Reading through this morning’s Gospel reading, John 19, 38-42, I was struck by a seemingly insignificant yet tender detail which, on closer reflection, provides a lovely description of how the Church might consider how it leads people into a life of ever deepening discipleship.
Let’s have a look at John 19, 38-39:
‘After these things, Joseph of Arimathea who was a disciple of Jesus, though a secret one because of his fear of the Jews asked Pilate to let him take away the body of Jesus. Pilate gave him permission so he came and removed his body. Nicodemus, who had first come to Jesus by night also came, bringing with him a mixture of myrhh and aloes weighing about a hundred pounds…..’
I think we can learn (at least) three things from this short passage:
Some of our church members will, like Joseph, be reticent about their faith, because they are afraid or lack confidence. Indeed so might we have been at some stage in our journey. So let’s be humble and tender, perhaps (almost certainly) at first we too ‘didn’t quite get it.’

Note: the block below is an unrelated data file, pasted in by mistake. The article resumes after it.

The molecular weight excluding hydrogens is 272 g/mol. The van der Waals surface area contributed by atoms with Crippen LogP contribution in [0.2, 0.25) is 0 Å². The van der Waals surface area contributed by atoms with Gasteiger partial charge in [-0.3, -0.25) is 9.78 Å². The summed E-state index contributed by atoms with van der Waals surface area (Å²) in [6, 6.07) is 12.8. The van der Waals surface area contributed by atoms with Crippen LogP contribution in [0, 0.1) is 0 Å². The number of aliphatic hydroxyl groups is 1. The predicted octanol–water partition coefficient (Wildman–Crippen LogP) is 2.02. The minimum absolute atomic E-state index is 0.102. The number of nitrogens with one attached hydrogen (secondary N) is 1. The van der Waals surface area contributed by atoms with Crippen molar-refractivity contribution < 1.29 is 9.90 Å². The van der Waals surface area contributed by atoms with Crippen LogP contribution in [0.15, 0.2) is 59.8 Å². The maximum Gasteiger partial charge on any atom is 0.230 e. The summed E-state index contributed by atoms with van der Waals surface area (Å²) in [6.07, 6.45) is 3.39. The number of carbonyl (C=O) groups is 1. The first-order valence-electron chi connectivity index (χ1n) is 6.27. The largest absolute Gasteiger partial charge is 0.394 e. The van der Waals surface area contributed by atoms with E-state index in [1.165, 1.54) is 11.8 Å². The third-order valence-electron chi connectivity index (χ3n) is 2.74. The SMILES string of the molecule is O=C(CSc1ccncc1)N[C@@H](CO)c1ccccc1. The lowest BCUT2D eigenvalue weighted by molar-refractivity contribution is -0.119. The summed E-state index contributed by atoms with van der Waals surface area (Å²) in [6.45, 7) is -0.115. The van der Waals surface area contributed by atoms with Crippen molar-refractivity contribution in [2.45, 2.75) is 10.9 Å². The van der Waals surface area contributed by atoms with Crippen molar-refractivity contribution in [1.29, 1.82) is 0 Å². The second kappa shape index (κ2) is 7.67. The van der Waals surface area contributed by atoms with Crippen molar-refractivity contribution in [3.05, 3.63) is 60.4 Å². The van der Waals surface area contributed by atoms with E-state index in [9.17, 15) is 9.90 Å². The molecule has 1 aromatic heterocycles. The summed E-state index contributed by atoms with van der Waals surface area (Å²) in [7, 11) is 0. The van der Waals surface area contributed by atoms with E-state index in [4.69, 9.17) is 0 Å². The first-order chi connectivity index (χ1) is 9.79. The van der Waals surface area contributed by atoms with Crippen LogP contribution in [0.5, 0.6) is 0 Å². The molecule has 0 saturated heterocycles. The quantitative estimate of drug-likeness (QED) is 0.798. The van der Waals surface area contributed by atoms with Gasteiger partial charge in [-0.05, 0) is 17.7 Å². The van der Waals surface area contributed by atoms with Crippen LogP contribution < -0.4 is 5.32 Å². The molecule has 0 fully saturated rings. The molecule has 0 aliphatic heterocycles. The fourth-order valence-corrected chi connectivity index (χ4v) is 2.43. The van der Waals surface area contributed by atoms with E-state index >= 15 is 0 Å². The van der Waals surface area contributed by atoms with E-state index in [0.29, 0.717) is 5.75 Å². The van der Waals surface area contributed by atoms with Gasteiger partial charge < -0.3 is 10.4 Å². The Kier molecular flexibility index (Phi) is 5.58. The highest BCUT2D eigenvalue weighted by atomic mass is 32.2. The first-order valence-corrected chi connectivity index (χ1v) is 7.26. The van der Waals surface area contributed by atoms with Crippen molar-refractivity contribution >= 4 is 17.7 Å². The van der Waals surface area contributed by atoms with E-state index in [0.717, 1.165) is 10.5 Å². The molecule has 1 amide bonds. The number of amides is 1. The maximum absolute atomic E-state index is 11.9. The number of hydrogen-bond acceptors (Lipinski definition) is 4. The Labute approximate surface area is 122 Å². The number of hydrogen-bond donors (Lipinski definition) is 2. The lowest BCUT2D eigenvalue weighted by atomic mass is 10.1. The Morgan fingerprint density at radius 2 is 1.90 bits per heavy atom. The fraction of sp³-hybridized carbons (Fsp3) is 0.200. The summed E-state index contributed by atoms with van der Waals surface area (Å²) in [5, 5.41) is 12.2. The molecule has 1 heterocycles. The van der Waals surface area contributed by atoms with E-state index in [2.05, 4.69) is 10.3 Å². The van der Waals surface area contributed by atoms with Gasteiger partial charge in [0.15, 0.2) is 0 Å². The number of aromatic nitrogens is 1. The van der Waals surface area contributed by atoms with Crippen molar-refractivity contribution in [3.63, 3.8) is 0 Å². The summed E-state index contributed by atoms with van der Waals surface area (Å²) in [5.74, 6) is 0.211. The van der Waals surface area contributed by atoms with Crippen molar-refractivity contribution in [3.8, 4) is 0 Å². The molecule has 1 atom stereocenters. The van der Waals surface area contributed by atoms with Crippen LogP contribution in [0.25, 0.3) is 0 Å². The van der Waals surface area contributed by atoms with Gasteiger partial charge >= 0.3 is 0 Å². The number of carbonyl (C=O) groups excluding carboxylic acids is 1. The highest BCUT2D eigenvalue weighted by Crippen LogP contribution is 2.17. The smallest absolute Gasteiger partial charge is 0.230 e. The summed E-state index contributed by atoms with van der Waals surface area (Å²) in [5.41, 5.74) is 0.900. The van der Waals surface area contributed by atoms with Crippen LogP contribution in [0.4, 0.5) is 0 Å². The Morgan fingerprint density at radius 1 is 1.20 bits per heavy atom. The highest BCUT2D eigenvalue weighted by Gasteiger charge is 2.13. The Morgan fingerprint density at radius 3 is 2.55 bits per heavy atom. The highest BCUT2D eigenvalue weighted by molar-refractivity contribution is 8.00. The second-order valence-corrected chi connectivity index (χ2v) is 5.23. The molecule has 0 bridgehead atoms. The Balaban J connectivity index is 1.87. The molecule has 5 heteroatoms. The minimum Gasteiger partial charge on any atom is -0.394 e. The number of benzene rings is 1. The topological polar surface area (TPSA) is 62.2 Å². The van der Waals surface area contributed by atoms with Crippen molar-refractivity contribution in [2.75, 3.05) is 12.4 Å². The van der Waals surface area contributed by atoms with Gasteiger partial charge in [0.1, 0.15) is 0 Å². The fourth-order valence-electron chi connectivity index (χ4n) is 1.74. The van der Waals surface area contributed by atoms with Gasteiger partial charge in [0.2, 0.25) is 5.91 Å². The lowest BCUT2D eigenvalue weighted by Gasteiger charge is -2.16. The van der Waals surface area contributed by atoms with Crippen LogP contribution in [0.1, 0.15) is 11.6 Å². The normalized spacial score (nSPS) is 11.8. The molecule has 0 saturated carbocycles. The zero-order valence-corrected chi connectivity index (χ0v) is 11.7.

We should expect and welcome quietists within our gatherings and act with Nicdoemian tenderness. We are, after all, called onto to nourish others. Let’s never neglect the ministry of encouragement. Just consider how, with Nicodemus’ encouragement, Joseph steps up, perhaps unexpectedly, to the plate.
There is a cost to ministry, often a material cost, in the case of Nicodemus a cost weighing about a hundred pounds. Ministry is by definition sacrificial.
Yes, there are other lessons to be learnt – how to care for the dead, for instance, but these three struck me as relevant to how we ‘disciple others’ today.
Can we welcome and nurture the Joseph’s in our community; you never know what they might do.